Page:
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I have created my own forum on ASP.NET MVC 3 and Razor. It's a decent forum with, say, version 1 functionality. I plan to work on other features as well after my release of this version.

1) What site apart from Codeplex can I post my application on as open source?

2) What are the guidelines I need to follow before posting my application regarding my code etc?

3) I want my application to be used by others, so do I have to worry about anything like making a documentation about my code, etc?

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What kind of version control are you using? (You are using some kind of VCS, right?) For point number 2, it somewhat depends on the site, each site would have its own guidelines as to how to manage your project, specific to said site. –  BoltClock Apr 9 '11 at 3:55
    
no i am not using any version control. i will be doing that now –  maz3tt Apr 9 '11 at 4:03
    
That might be a problem. I'm only speculating, but I'm thinking that your going to have problems getting people when your on revision 12. Heavily develop your site in version control so that others can see the project is healthy and under active development. –  TheLQ Apr 9 '11 at 5:06
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When you release something as open source, you don't post it to multiple code hosting sites. You typically would post it to just one or just have a website of your own where you make the code available for download.

Codeplex is a pretty common and popular option for open-source .NET applications. In addition to hosting the code, they also have support for discussion areas, a description of your application, and some level of defect tracking.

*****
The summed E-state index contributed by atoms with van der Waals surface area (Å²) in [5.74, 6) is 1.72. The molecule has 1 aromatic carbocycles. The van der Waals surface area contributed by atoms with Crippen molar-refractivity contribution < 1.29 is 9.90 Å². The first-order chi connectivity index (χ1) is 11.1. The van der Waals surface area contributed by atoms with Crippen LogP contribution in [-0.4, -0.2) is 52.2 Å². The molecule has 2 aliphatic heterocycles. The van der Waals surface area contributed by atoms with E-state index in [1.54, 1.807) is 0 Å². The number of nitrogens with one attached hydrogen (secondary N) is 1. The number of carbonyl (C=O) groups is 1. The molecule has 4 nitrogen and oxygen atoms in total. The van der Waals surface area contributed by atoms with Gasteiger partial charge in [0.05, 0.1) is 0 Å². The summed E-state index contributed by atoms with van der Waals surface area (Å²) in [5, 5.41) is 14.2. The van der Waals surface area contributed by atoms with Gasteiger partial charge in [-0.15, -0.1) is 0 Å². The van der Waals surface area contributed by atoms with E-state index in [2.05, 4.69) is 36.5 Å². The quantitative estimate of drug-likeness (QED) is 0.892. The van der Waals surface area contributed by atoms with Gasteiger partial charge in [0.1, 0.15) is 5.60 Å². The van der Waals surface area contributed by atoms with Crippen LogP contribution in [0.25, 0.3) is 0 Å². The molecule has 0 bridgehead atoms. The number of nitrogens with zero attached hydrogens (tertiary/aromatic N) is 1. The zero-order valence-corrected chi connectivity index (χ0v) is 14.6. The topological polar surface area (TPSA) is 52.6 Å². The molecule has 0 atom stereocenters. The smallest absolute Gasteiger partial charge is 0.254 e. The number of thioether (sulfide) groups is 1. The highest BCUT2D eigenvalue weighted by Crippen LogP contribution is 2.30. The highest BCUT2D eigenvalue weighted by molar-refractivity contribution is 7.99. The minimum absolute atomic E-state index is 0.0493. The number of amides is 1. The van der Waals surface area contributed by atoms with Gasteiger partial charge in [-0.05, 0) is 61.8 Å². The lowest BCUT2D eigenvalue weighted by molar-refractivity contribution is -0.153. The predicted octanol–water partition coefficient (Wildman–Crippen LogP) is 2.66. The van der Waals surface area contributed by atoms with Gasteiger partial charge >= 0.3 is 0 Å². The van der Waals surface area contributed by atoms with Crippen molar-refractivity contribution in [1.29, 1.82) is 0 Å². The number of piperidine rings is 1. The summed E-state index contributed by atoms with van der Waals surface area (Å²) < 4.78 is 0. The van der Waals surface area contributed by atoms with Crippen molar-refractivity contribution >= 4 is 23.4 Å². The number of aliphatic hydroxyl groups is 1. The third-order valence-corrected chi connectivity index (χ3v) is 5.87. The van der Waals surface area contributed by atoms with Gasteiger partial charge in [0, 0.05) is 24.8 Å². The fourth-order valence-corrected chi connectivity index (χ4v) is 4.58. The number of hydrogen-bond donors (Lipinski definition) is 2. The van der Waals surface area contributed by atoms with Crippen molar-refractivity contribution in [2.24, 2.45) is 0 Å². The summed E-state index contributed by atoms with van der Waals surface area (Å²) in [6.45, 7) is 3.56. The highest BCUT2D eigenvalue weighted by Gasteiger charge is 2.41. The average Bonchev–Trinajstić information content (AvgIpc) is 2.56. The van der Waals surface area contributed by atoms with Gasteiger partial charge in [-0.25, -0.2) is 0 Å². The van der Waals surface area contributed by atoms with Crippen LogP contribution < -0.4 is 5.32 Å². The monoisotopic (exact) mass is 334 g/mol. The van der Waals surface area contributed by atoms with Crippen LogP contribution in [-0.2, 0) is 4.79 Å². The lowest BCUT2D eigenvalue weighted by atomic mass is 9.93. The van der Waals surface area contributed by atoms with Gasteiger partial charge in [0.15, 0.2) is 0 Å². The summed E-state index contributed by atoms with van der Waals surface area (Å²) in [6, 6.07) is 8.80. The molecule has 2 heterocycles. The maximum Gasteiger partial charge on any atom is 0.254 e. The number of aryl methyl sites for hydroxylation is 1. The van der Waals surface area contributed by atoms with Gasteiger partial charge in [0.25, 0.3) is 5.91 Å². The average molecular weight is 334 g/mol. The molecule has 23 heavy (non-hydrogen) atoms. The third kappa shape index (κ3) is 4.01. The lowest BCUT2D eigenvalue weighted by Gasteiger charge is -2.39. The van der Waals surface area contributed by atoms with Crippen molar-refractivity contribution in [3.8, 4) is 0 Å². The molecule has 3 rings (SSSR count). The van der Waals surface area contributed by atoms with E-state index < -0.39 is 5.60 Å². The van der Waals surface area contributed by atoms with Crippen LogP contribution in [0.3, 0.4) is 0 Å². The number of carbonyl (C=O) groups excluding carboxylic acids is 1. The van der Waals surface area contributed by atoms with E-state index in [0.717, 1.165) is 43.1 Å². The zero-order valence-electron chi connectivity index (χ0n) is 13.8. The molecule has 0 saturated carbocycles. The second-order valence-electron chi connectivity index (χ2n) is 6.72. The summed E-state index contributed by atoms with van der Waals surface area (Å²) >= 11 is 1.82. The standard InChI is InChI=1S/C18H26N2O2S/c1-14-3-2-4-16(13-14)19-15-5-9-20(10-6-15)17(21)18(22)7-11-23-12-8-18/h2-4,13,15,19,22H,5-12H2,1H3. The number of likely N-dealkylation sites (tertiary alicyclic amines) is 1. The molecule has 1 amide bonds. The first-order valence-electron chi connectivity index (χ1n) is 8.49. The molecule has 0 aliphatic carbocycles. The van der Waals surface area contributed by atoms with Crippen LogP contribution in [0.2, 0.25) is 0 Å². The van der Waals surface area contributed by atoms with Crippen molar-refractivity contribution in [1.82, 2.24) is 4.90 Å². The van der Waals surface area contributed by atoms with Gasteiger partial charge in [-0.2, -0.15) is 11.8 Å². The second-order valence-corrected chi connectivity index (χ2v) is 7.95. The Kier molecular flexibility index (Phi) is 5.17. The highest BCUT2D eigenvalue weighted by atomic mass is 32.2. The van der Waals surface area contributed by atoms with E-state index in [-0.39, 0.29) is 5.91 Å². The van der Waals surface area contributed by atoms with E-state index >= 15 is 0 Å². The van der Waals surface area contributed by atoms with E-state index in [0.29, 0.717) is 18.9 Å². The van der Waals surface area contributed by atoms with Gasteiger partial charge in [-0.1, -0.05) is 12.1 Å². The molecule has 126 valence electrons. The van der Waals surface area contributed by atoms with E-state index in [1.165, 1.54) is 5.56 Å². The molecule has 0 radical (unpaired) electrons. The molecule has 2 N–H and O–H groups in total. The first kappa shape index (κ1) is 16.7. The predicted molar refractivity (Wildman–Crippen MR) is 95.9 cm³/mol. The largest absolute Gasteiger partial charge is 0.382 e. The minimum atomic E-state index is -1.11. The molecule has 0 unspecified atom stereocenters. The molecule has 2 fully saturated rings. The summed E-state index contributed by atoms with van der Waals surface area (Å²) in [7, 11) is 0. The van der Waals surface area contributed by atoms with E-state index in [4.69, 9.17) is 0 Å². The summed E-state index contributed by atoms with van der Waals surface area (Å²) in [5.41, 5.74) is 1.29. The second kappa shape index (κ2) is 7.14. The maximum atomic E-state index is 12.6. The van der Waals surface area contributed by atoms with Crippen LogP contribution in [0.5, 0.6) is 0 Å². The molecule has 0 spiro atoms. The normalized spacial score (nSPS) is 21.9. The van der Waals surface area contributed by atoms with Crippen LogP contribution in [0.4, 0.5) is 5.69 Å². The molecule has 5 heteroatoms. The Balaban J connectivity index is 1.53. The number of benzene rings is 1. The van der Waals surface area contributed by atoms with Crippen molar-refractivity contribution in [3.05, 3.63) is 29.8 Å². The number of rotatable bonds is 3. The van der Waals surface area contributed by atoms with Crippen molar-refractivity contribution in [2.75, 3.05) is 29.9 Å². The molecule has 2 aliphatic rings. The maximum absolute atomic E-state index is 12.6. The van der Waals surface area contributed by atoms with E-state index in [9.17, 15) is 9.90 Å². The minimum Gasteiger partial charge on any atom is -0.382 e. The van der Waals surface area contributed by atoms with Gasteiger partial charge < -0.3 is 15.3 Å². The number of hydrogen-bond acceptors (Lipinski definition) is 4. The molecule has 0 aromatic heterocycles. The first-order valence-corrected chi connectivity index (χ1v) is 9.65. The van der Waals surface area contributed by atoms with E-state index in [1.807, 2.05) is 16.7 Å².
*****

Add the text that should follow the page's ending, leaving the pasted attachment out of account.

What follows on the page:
You will need to decide on the license for your code, which will define how other people are allowed to use it. I think Codeplex offers several options to choose from, but I'm not entirely sure.

As far as documentation goes, it's certainly a good idea to create some if you want to encourage people to change your code. It's not strictly necessary, but it sure wouldn't hurt. You'll also want to document other things like installation and configuration options for people who don't want to tinker with your code and just want to use the forum as is.

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+1 and you're right that there are a few licenses to choose from, just not as much as GitHub or some of the others. –  Ryan Hayes Apr 9 '11 at 5:08
    
Documentation is a good idea, but if you release with absolutely zero documentation, I suspect you'd still only have less than a fairly small proportion of open source projects. –  Carson63000 Apr 9 '11 at 9:18
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